Rights Group Concerned About Rohingya Repatriation
TEHRAN (Tasnim) - A leading rights group on Friday voiced concern over the lack of an international monitor for the repatriation of Rohignya refugees to Myanmar.
They will be repatriated to the troubled Rakhine state from Bangladesh under an agreement between the two countries, Anadolu Agency reported.
Myanmar and Bangladesh on Thursday signed a repatriation agreement for hundreds of thousands of Rohingya who fled to Bangladesh to escape the brutal military crackdown in the Maungdaw area of Rakhine state in recent months.
New York-based Human Rights Watch said the idea that Myanmar will now welcome 620,000 Rohingya, who recently escaped one of the most brutal cases of mass persecution, back to their smoldering villages with open arms is “laughable”.
HRW’s Refugee Rights Director, Bill Frelick, said in a statement on Friday that a lot needs to be done before the repatriation begins.
“Instead of signing on to a public relation stunt, the international community should make it clear that there can be no returns without international monitors,” said Bill.
He added that international monitors are essential to ensure the rights of refugees such as their security, an end to the idea of putting returnees in camps, the return of land and the rebuilding of destroyed homes and villages.
"Even then, it will be hard to build the trust necessary for many Rohingya to voluntarily return unless the Burmese army begins the mammoth task of reversing decades of abuses and discriminations against them.
”Myint Kyaing, permanent secretary of the Ministry of Labor, Immigration and Population said the new deal was based on a 1993 agreement reached by the respective governments on the repatriation of Rohingya refugees from Bangladesh.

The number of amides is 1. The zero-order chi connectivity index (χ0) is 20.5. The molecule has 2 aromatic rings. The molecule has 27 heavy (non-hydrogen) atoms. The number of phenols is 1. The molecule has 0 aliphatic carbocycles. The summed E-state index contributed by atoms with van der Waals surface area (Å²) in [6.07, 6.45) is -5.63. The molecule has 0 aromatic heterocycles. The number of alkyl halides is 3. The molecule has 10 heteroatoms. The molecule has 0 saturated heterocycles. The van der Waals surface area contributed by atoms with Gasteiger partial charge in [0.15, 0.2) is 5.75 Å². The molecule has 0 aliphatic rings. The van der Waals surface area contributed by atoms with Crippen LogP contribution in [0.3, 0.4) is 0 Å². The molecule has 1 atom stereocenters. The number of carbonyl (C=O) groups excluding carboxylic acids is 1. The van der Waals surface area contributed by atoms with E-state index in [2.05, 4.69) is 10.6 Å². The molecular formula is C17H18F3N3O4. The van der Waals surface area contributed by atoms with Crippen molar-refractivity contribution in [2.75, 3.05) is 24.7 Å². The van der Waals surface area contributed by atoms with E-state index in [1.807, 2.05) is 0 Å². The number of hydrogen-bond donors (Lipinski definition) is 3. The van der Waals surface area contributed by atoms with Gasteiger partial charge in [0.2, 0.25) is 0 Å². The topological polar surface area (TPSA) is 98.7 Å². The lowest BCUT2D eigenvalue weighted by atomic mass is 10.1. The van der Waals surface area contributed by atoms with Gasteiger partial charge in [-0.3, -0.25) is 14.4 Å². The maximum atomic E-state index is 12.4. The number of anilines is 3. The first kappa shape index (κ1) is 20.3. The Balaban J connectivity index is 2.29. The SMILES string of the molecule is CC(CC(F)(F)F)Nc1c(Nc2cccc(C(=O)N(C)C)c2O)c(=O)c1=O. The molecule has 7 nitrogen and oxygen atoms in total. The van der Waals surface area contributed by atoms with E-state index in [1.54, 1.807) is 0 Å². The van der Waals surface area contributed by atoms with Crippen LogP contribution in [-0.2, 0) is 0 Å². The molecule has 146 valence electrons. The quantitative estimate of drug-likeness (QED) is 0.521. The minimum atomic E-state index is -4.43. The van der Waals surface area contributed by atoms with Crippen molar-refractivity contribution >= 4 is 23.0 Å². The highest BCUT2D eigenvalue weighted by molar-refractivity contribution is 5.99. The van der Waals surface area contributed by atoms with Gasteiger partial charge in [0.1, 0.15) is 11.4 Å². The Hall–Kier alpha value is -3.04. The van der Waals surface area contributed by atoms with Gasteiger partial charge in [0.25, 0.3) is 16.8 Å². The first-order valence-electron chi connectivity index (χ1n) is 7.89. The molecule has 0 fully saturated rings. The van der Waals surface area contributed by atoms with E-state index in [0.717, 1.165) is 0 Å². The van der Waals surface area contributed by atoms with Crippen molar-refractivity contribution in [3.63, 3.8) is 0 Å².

The 1993 agreement includes a major point that says refugees must prove their nationality to the Myanmar government by presenting valid documentations such as White Cards and the receipts given by authorities after returning White Cards.
"However, we made some amendments to the 1993 agreement this time," Kyaing told Anadolu Agency without giving any details.
"We will also accept anyone who is able to clearly state his/her name and the village they lived in even if they lost relevant documents in fire or violence," he said.
The secretary added that Myanmar had already sent registration forms to the Bangladeshi government to be filled in by refugees.
"The repatriation can be started shortly after the forms are sent back to us," he said.
The Bangladeshi delegation was led by Foreign Minister Abul Hassan Mahmood Ali who also met Myanmar's de-facto leader, Aung San Suu Kyi on Thursday before the agreement was signed.
"The principled position of Myanmar is that issues that emerge between neighboring countries must be resolved amicably through bilateral negotiations," according to a press release by the Ministry of the Office of the State Counsellor.
"The present arrangement, which had been agreed to by both countries based on their friendly and good neighborly relations demonstrate the steadfast position of Myanmar and is a win-win situation for both countries," it said.